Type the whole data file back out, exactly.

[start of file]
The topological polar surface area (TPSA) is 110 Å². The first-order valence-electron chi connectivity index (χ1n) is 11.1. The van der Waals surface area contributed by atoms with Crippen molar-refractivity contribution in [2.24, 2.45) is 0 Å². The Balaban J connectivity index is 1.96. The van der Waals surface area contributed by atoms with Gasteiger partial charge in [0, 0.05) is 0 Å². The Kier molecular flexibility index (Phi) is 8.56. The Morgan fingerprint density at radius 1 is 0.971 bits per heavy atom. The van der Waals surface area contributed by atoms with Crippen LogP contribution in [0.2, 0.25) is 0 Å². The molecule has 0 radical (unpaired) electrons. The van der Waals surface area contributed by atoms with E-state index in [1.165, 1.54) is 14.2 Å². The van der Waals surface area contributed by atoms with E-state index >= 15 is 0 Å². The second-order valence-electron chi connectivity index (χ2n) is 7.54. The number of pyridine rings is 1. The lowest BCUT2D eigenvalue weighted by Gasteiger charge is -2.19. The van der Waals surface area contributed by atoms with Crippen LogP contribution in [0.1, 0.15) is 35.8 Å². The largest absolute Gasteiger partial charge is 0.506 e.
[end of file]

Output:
The topological polar surface area (TPSA) is 110 Å². The first-order valence-electron chi connectivity index (χ1n) is 11.1. The van der Waals surface area contributed by atoms with Crippen molar-refractivity contribution in [2.24, 2.45) is 0 Å². The Balaban J connectivity index is 1.96. The van der Waals surface area contributed by atoms with Gasteiger partial charge in [0, 0.05) is 0 Å². The Kier molecular flexibility index (Phi) is 8.56. The Morgan fingerprint density at radius 1 is 0.971 bits per heavy atom. The van der Waals surface area contributed by atoms with Crippen LogP contribution in [0.2, 0.25) is 0 Å². The molecule has 0 radical (unpaired) electrons. The van der Waals surface area contributed by atoms with E-state index in [1.165, 1.54) is 14.2 Å². The van der Waals surface area contributed by atoms with E-state index >= 15 is 0 Å². The second-order valence-electron chi connectivity index (χ2n) is 7.54. The number of pyridine rings is 1. The lowest BCUT2D eigenvalue weighted by Gasteiger charge is -2.19. The van der Waals surface area contributed by atoms with Crippen LogP contribution in [0.1, 0.15) is 35.8 Å². The largest absolute Gasteiger partial charge is 0.506 e.